Video game designer Hideo Kojima, best known for his creation of the Metal Gear Solid series, attended "The Art of Video Games" exhibition at the Smithsonian American Art Museum last Saturday. There he answered questions about his start in the video games industry, discussed the movie that influenced his most famous work, and expressed his thoughts on video games as an art form.
Kojima described how his attempts to become a filmmaker and also a novelist led him to his calling. "When the Famicom came out, I became addicted to it right away," he said. "I started playing all these games and became obsessed with it. It's at that time that I really felt the potential that was hidden in this new medium and I felt that maybe if I can't go to the movies, I can look into this new medium and find success there."
Although Snake from Metal Gear Solid shares a partial name and likeness with the protagonist Snake Plisskin of the 1981 film Escape from New York, Kojima credits the early sixties' war film The Great Escape as a major influence. "In the movie The Great Escape, there's that scene where Steve McQueen is trying to escape from the Nazi camp. You're wondering if he's going to get spotted and there's a lot of tension there and you're just watching it on screen, watching the action unfold. You're just feeling that tension as an observer so I wondered, 'What would it be like if you were actually there? What if I could simulate this somehow in a game and have it be interactive?'"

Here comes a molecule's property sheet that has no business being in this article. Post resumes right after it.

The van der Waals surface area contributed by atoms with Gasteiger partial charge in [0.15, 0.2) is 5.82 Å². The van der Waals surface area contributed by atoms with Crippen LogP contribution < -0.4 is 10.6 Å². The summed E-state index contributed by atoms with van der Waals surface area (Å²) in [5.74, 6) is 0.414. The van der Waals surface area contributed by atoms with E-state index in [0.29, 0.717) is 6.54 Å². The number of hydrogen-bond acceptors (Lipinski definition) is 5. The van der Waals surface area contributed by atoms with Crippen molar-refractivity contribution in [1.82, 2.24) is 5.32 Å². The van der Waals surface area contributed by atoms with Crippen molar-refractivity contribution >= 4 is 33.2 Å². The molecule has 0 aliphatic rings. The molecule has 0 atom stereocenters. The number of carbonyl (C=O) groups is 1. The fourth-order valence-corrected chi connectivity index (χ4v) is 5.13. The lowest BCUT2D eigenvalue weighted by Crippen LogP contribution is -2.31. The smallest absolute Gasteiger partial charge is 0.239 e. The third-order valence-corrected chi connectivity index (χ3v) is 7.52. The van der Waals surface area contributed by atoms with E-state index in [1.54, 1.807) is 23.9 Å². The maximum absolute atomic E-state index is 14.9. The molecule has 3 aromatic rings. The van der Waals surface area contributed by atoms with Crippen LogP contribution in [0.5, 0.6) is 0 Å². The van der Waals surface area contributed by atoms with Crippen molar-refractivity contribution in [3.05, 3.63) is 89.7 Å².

When asked whether he'd ever consider making a movie based on the series, the game director said, "If it were to be made into a movie it would have to be something completely new. I wouldn't use my current scripts. I think I'd have to get somebody to get a new script and somebody else to direct it as a movie." He then added, "This is always something in the back of my mind, so I'm always thinking about it. I can't really say too much right now, but I'm working on something and I hope in the near future I'll have something to announce."
Kojima also acknowledged that while video games do have a place in art, their nature as an interactive medium prevents them from truly fitting conventional standards. "One contradiction that I would like to point out is that in traditional art painters can do a portrait and push their views on the viewer," he said. "The painter has total control over what they're showing to the viewer. I think that's what art has been up to this point. For games you can't really do that because they're interactive … You can't completely push your vision on the player."
"The Art of Video Games" will complete a six-month stay at the Smithsonian American Art Museum before starting a national tour.
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